—- E. O. Wilson

        The renown Dr. Wilson was speaking about our dependancy with all things on Earth.

      • Grrrrr…typo up there. It should read:

        …unlike Galveston’s Adolfo Guerra and most of us myself included, who are not inside and with day in and day out and (much?) closer to…

        Would you be so kind Robert to correct that for me? Thank you Sir. 🙂

  3. Robert, did you happen to see Richard Heinberg’s video links on Garry Robert’s blog you shared the other day? The one video about 300 insatiable years of consumption — particularly fossil fuel consumption — like there’s no end, no consequences was especially disturbing. Growth, growth, and more growth! Profit, profit, and more profits every quarter every year! Never settle for enough or ‘moderation’… sell, consume, repeat ad infinitum! Here’s the video:

    And his other video “Don’t Worry, Drive On” is excellent as well!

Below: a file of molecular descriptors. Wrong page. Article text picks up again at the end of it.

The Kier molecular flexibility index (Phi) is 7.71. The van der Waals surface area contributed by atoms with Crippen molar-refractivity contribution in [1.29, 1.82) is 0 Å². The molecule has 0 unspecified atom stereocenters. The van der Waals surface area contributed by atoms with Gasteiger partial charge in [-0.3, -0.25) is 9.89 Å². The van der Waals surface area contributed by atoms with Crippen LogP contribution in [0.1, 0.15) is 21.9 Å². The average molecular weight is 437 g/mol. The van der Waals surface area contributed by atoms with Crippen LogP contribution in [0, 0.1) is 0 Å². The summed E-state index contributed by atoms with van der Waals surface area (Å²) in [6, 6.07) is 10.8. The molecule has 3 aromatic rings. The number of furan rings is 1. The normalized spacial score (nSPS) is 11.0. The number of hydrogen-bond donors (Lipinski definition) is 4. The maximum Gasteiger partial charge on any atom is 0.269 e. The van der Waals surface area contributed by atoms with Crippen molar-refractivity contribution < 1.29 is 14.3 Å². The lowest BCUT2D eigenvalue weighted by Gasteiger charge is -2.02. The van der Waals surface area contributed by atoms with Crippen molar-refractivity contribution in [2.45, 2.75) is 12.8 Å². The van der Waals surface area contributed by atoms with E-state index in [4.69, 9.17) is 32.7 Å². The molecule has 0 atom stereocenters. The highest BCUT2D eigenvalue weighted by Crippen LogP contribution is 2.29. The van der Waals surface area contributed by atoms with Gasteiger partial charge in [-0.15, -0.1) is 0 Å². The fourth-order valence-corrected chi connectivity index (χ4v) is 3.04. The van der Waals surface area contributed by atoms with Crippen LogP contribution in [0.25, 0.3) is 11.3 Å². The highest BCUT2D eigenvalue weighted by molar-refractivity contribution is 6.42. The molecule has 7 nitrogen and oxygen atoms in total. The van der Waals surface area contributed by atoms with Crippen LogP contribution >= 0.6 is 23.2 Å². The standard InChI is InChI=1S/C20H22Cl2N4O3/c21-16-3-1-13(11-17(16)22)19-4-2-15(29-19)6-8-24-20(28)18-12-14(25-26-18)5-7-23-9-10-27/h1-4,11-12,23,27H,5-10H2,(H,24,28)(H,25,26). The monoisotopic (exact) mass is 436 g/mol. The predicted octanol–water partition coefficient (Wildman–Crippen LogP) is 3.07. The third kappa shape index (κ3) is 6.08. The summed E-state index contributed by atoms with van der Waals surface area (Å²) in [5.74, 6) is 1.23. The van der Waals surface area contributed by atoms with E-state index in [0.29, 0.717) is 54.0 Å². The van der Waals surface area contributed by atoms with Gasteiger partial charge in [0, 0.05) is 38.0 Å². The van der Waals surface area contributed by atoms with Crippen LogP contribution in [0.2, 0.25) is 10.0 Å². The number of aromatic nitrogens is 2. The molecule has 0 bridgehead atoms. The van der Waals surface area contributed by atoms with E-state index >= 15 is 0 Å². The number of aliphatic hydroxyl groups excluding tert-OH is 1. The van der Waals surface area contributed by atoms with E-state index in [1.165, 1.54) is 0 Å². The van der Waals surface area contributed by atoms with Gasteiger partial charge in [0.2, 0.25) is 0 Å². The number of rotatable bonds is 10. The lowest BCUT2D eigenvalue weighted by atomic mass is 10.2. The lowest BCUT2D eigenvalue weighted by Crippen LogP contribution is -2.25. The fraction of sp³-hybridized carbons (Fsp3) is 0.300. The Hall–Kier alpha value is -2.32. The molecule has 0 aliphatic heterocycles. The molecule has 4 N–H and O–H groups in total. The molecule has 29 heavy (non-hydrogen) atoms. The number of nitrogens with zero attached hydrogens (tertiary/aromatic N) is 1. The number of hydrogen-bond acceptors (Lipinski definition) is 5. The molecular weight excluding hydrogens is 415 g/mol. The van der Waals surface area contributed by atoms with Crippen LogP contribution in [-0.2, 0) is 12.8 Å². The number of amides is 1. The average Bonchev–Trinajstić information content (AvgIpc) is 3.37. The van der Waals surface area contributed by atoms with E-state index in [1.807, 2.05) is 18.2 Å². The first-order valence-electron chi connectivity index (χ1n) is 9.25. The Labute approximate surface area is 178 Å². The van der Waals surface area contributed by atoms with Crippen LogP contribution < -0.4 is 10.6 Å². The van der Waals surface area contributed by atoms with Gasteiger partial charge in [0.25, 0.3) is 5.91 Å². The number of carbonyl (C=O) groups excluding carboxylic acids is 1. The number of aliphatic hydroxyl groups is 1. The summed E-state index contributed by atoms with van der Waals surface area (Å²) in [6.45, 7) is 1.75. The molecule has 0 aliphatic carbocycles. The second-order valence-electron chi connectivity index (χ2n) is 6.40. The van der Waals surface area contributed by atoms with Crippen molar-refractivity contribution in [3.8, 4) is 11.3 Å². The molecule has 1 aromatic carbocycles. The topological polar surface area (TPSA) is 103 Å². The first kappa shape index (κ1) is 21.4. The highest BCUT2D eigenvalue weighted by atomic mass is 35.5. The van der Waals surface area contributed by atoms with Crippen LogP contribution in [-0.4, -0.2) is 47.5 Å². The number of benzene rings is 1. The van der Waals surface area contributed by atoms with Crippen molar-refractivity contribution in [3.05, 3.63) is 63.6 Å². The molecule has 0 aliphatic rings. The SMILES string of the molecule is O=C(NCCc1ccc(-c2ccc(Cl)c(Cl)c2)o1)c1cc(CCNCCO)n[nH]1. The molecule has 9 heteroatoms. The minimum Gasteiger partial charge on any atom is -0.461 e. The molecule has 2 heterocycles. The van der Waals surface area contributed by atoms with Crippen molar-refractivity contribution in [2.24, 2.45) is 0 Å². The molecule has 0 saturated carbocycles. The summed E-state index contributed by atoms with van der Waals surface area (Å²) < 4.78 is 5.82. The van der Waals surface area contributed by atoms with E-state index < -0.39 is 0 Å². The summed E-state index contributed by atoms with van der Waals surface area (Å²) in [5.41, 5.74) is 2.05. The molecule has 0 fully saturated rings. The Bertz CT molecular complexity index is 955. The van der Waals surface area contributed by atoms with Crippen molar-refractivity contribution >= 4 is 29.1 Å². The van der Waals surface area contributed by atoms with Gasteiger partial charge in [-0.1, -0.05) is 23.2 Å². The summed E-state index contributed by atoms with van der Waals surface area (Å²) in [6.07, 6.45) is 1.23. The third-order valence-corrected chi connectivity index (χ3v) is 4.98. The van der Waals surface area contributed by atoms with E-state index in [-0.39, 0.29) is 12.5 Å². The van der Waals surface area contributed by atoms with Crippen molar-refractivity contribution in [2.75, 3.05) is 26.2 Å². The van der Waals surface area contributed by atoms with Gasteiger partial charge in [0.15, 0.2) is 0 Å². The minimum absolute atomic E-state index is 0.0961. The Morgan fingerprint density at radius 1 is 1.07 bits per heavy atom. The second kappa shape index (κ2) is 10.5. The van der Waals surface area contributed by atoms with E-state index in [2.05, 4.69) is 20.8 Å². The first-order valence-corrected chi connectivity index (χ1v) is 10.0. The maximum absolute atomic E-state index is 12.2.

4. Reblogged this on Three Worlds One Vision and commented:
    “For too long, a lot of the climate change and global warming arguments have been looking at melting ice and polar bears and not at the human suffering side of it. They are still pushing out the polar bear as the icon for climate change. The icon should be a kid who is suffering from the negative impacts of climate change and increased air pollution, or a family where rising water is endangering their lives.”
    ~ Robert D. Bullard, a professor at Texas Southern University who some call the “father of environmental justice.

    We’re feeling the heat here in Los Angeles. I now have to avoid going out until after five in the evenings. For my son, an independent contractor who often works outdoors, it’s hell.

Leave a Reply

Fill in your details below or click an icon to log in:

WordPress.com Logo

You are commenting using your WordPress.com account. Log Out / Change )

Twitter picture

You are commenting using your Twitter account. Log Out / Change )

Facebook photo

You are commenting using your Facebook account. Log Out / Change )

Google+ photo

You are commenting using your Google+ account. Log Out / Change )

Connecting to %s